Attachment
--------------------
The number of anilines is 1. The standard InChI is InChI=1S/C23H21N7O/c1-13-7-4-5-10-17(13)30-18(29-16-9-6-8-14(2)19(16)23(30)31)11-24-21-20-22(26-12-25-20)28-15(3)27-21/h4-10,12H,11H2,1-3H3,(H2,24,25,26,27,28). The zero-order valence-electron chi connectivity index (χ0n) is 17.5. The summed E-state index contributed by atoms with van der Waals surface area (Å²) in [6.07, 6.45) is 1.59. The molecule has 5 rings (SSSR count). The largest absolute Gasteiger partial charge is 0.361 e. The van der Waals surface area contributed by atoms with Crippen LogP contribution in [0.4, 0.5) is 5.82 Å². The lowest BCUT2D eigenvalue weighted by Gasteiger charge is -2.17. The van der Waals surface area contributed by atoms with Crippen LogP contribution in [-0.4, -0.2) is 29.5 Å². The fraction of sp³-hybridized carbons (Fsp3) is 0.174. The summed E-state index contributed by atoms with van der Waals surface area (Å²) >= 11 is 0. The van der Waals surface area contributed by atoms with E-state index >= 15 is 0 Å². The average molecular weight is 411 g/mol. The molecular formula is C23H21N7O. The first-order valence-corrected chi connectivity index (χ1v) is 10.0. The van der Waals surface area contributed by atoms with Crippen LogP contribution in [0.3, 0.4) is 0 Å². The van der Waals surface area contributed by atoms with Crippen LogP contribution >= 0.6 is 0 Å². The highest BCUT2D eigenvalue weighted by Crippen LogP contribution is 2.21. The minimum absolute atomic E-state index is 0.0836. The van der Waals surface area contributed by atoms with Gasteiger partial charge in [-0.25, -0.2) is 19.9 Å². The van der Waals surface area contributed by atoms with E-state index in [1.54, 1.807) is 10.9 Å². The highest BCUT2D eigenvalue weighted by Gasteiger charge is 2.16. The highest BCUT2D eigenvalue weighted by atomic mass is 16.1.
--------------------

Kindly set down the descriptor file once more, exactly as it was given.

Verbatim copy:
The number of anilines is 1. The standard InChI is InChI=1S/C23H21N7O/c1-13-7-4-5-10-17(13)30-18(29-16-9-6-8-14(2)19(16)23(30)31)11-24-21-20-22(26-12-25-20)28-15(3)27-21/h4-10,12H,11H2,1-3H3,(H2,24,25,26,27,28). The zero-order valence-electron chi connectivity index (χ0n) is 17.5. The summed E-state index contributed by atoms with van der Waals surface area (Å²) in [6.07, 6.45) is 1.59. The molecule has 5 rings (SSSR count). The largest absolute Gasteiger partial charge is 0.361 e. The van der Waals surface area contributed by atoms with Crippen LogP contribution in [0.4, 0.5) is 5.82 Å². The lowest BCUT2D eigenvalue weighted by Gasteiger charge is -2.17. The van der Waals surface area contributed by atoms with Crippen LogP contribution in [-0.4, -0.2) is 29.5 Å². The fraction of sp³-hybridized carbons (Fsp3) is 0.174. The summed E-state index contributed by atoms with van der Waals surface area (Å²) >= 11 is 0. The van der Waals surface area contributed by atoms with E-state index >= 15 is 0 Å². The average molecular weight is 411 g/mol. The molecular formula is C23H21N7O. The first-order valence-corrected chi connectivity index (χ1v) is 10.0. The van der Waals surface area contributed by atoms with Crippen LogP contribution in [0.3, 0.4) is 0 Å². The van der Waals surface area contributed by atoms with Crippen LogP contribution >= 0.6 is 0 Å². The highest BCUT2D eigenvalue weighted by Crippen LogP contribution is 2.21. The minimum absolute atomic E-state index is 0.0836. The van der Waals surface area contributed by atoms with Gasteiger partial charge in [-0.25, -0.2) is 19.9 Å². The van der Waals surface area contributed by atoms with E-state index in [1.54, 1.807) is 10.9 Å². The highest BCUT2D eigenvalue weighted by Gasteiger charge is 2.16. The highest BCUT2D eigenvalue weighted by atomic mass is 16.1.